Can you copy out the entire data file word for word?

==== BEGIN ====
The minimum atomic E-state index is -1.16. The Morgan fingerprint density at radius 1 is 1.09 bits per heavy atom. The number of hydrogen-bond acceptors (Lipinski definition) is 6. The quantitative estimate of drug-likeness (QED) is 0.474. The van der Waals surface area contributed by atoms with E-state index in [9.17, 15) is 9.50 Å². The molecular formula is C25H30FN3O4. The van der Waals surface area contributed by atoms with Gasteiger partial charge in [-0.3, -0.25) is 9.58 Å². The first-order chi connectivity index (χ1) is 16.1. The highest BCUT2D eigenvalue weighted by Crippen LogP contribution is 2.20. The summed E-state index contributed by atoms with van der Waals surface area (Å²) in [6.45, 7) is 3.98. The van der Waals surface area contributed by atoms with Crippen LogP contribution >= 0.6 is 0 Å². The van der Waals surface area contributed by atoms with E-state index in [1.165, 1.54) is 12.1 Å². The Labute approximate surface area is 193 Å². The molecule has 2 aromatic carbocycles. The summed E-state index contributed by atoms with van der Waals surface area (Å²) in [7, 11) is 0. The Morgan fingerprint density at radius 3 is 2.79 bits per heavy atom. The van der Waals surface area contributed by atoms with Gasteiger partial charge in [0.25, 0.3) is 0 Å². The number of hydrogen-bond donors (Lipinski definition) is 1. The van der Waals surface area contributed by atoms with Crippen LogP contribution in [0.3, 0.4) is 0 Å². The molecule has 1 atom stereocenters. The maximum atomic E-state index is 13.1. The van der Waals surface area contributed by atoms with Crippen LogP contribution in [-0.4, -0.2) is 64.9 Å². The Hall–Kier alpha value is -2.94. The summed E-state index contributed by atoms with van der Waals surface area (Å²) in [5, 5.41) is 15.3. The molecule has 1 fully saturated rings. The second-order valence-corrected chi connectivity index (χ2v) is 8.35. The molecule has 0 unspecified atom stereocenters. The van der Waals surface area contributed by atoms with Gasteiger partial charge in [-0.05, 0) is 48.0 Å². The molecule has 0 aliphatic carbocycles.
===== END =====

The minimum atomic E-state index is -1.16. The Morgan fingerprint density at radius 1 is 1.09 bits per heavy atom. The number of hydrogen-bond acceptors (Lipinski definition) is 6. The quantitative estimate of drug-likeness (QED) is 0.474. The van der Waals surface area contributed by atoms with E-state index in [9.17, 15) is 9.50 Å². The molecular formula is C25H30FN3O4. The van der Waals surface area contributed by atoms with Gasteiger partial charge in [-0.3, -0.25) is 9.58 Å². The first-order chi connectivity index (χ1) is 16.1. The highest BCUT2D eigenvalue weighted by Crippen LogP contribution is 2.20. The summed E-state index contributed by atoms with van der Waals surface area (Å²) in [6.45, 7) is 3.98. The van der Waals surface area contributed by atoms with Crippen LogP contribution >= 0.6 is 0 Å². The van der Waals surface area contributed by atoms with E-state index in [1.165, 1.54) is 12.1 Å². The Labute approximate surface area is 193 Å². The molecule has 2 aromatic carbocycles. The summed E-state index contributed by atoms with van der Waals surface area (Å²) in [7, 11) is 0. The Morgan fingerprint density at radius 3 is 2.79 bits per heavy atom. The van der Waals surface area contributed by atoms with Gasteiger partial charge in [0.25, 0.3) is 0 Å². The number of hydrogen-bond donors (Lipinski definition) is 1. The van der Waals surface area contributed by atoms with Crippen LogP contribution in [0.3, 0.4) is 0 Å². The molecule has 1 atom stereocenters. The maximum atomic E-state index is 13.1. The van der Waals surface area contributed by atoms with Crippen LogP contribution in [-0.4, -0.2) is 64.9 Å². The Hall–Kier alpha value is -2.94. The summed E-state index contributed by atoms with van der Waals surface area (Å²) in [5, 5.41) is 15.3. The molecule has 1 fully saturated rings. The second-order valence-corrected chi connectivity index (χ2v) is 8.35. The molecule has 0 unspecified atom stereocenters. The van der Waals surface area contributed by atoms with Gasteiger partial charge in [-0.05, 0) is 48.0 Å². The molecule has 0 aliphatic carbocycles.